When people talk about the evolution of the internet, they might wonder what life was like “B.C.”— before cloud. The consensus? Unequal. In “B.C.” times (circa 1995–2006), startups had to be very thorough (and lucky) to anticipate demand for computing storage and server capacity. If demand were more than the server could handle, the server would crash; if demand were lower, wasted storage space would tie up valuable capital. Large organizations with enterprise datacenters had the edge—namely, the resources to manage server setup and scalability issues. Amazon, a hypergrowth startup in early 2000s, solved the problem by creating well-documented APIs that enabled internal teams to access common infrastructure services. In 2006, they leveled the field by offering the same service to third parties as the Amazon Elastic Compute cloud, thus ushering the era of cloud computing.
Businesses of all sizes jumped all over cloud computing, defined by Gartner as “scalable and elastic IT related capabilities, provided as a service to third parties over the internet.” With cloud, they not only had to invest much less capital and resources for a new project, they also had fewer operational problems compared to running in-house infrastructure. Beyond “Infrastructure as a Service” or IaaS (renting storage, computing, firewall/security, networking), cloud providers came up with offerings such as “Platform as a Service,” or PaaS (IaaS coupled with operating system, database management, development tools etc.), and “Software as a Service,” or SaaS (applications hosted over the internet). Currently, cloud computing is growing exponentially: The worldwide public cloud services market is estimated to be $246B in 2017, with the top 4 providers (Amazon 34%, Microsoft 11%, IBM 8%, and Google 5%) owning the majority of the market share, and is expected to reach $383B by 2020.
Yet, even with the cloud revolution, enterprise datacenters aren’t going the way of the dinosaurs just yet. Why? For three main reasons: data/IP security, migration complexity, and the emergence of hybrid clouds. In the rest of this blogpost, we examine each of these drivers.
The first major bump to 100% migration to public clouds is data and IP security, even though leading cloud providers have invested heavily in security for “data in transit” and “data at rest.” AWS has over 1800 security control services, including Amazon Macie, a machine-learning service to “automatically discover, classify, and protect sensitive data on the Amazon S3 cloud.” Google offers data loss prevention API for “fast, scalable classification and optional redaction for sensitive data elements like credit card numbers, names, social security numbers, passport numbers, U.S. and selected international driver’s license numbers, and phone numbers.” However, nothing is foolproof. The Pentagon recently learned this the hard way when 100GB of U.S. Army and NSA intelligence data was leaked on their public cloud. Organizations are understandably skittish of parking their critical systems, confidential data, and intellectual property with someone else in a remote datacenter. In-house, co-located enterprise datacenters offer comfort and security.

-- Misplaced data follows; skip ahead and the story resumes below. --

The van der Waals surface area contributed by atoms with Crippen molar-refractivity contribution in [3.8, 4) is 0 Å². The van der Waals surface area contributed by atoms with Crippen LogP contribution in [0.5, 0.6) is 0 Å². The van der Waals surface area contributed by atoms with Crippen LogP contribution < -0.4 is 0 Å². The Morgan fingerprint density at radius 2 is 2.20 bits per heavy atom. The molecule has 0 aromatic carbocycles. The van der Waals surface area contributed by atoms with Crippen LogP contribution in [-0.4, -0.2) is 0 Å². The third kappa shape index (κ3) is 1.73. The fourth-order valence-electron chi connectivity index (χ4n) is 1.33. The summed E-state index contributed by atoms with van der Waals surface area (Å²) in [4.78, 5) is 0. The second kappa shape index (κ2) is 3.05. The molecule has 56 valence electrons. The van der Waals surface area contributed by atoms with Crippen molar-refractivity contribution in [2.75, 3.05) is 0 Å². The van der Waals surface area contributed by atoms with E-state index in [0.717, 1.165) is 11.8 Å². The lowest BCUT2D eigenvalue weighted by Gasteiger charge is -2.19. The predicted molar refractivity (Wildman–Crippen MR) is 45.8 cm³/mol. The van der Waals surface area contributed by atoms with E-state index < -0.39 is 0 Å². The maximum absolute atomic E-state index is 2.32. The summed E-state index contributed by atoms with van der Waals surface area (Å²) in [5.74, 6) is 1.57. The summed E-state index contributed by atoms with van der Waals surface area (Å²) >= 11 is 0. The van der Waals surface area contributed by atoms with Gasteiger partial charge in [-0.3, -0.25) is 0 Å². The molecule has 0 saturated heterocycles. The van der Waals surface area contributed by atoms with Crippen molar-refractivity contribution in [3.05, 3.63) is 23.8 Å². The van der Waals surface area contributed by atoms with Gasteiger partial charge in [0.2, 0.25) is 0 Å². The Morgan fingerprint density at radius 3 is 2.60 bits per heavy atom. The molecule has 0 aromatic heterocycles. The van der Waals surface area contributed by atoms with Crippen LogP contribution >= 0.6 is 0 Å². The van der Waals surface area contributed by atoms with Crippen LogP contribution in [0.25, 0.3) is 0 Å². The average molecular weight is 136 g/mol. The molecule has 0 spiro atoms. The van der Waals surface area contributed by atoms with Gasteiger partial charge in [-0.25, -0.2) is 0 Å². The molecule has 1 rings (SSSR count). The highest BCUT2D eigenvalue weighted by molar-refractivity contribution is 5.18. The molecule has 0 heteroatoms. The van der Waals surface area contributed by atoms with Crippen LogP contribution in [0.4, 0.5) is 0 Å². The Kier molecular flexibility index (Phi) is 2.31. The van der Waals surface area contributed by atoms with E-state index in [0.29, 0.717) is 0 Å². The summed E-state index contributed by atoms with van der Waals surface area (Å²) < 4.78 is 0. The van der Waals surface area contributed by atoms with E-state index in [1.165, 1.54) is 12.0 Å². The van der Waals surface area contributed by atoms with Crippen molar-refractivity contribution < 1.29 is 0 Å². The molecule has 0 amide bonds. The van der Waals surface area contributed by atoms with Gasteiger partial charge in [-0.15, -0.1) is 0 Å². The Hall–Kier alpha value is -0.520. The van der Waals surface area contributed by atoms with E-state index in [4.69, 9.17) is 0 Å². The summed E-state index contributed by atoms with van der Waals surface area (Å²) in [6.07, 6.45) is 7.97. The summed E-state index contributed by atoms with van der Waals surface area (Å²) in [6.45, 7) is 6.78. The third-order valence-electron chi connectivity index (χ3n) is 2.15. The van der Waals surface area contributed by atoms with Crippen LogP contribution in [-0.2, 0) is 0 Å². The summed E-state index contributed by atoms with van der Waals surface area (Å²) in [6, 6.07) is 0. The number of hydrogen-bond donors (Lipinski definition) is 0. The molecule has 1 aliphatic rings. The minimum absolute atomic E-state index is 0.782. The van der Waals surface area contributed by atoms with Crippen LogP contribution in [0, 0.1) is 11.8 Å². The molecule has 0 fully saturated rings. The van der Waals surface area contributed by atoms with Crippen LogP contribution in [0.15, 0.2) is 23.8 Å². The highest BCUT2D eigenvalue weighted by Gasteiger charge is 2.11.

The second hurdle to cloud migration? It’s hard. Moving workloads from enterprise datacenters is costly and complicated, especially when the organization has legacy systems. Large organizations may also not feel it’s worth the loss of control. Jo Harder warns as much, using the analogy of buying vs. renting a condo. “…Much like living within the confines of a building owned by someone else, it may not be possible to host workloads in the same way as your own environment. While it is likely that the cloud offers new and better options for security, monitoring, and analytics, there may also be some unexpected limitations based on the inherent multi-tenancy associated with cloud. Further, some level of control is relinquished when renting a virtual cloud condo.”
The third reason is the development of new “hybrid cloud” configurations: on-site enterprise datacenters handling key applications and steady computing workloads, complimented by a public cloud (or clouds) for fast-growing or high-variability demand. This “best of both worlds” solution keeps existing datacenters and in-house expertise while also bringing the newest cloud technologies to in-house datacenters. Hybrid clouds are increasingly popular and particularly well suited for specific company or industry needs. ZDnet illustrates how hybrid clouds are a terrific fit for trading floors. “Pushing trade orders through the private cloud infrastructure and running analytics on trades from the public cloud infrastructure greatly decreases the amount of physical space needed for the latency-sensitive task of making trade orders. This is crucial for data security, as well. Threshold-defined trading algorithms are the entire business of many investment firms. Trusting this data to a public cloud provider is, to most firms, an unnecessary risk that could expose the entire underpinnings of their business.”
Cloud computing has been a tremendous achievement, enabling small companies to innovate and compete with large organizations. But “the new” doesn’t always displace “the old.” Enterprise datacenters still have a lot to offer and are not becoming extinct anytime soon. Co-existence with cloud technologies may be the next evolutionary step!